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Trump's comments caused an average fall of two percent in stock prices worldwide, the biggest in nearly two months.
United States President Donald Trump said Tuesday a trade deal with China might have to wait until after the U.S. presidential election in November 2020, causing stock prices to tumble and triggering a rush into safe assets such as U.S. Treasury debt.
“I have no deadline, no,” Trump told reporters adding that “in some ways, I like the idea of waiting until after the election for the China deal. But they want to make a deal now, and we’ll see whether or not the deal’s going to be right; it’s got to be right.”
Trump's comments caused an average fall of two percent in stock prices worldwide, the biggest in nearly two months as hopes that the two largest economies would soon reach an initial deal dissipated.
Meanwhile, U.S. Commerce Secretary Wilbur Ross on Tuesday said that while staff-level talks are continuing with Chinese officials, no high-level meetings are scheduled.
If there is no deal or substantial progress in talks before Dec. 15, tariffs on remaining Chinese imports, including cell phones, laptop computers, and toys, will take effect, Ross told CNBC on Tuesday.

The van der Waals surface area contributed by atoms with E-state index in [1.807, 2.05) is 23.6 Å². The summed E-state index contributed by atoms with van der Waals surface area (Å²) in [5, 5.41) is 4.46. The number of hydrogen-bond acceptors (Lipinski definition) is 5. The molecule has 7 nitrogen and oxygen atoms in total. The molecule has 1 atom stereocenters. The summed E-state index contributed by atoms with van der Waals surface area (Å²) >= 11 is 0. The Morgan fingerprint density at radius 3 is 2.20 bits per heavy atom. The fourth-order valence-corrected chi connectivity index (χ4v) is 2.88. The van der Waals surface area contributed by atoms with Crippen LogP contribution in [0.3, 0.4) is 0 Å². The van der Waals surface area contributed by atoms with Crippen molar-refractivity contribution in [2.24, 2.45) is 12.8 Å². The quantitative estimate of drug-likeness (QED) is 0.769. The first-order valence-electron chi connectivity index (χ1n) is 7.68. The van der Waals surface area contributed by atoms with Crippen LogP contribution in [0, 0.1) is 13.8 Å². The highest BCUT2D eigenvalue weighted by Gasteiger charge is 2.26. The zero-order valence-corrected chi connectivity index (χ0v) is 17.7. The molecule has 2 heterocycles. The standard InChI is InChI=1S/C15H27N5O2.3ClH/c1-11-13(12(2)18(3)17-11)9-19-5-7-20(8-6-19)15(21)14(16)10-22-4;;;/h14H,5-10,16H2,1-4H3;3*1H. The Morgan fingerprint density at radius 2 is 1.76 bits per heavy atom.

China and the U.S. agreed to roll back sanctions on each others’ goods as part of the first phase of a trade deal back on Nov. 7, officials from both sides, although amounts nor timelines were discussed.
The Chinese commerce ministry, without laying out a timetable, said the two countries had agreed to cancel the tariffs in phases. “The trade war started with tariffs, and should end with the cancellation of tariffs,” Ministry spokesman Gao Feng said at a press meeting.
The proportion of tariffs canceled for both sides to reach a “phase one” deal must be the same, but the number to be canceled can be negotiated, he added.
The General Administration of Customs of China and the Chinese Ministry of Agriculture and Rural Affairs said the country is currently considering removing restrictions on poultry imports from the U.S. China has banned all U.S. poultry and eggs since January 2015 due to an avian influenza outbreak.
In a series of conciliatory measures, Trump in October agreed to suspend a tariff hike scheduled for Oct. 15 on US$250 billion worth of Chinese imports, and in return, the Asian nation agreed to buy US$40 to US$50 billion in U.S. farm products.
A Washington-based source briefed on the talks told Reuters that the U.S. side is willing to remove some tariffs, but wants additional concessions from Beijing to curb the forced transfer of American technology to Chinese firms.
According to the International Monetary Fund chief Kristalina Georgieva, the 15-month long trade-war could cost an increasingly fragile global economy about US$700 billion, or 0.8 percent of GDP, by 2020; and it is already taking a toll on both countries’ economies.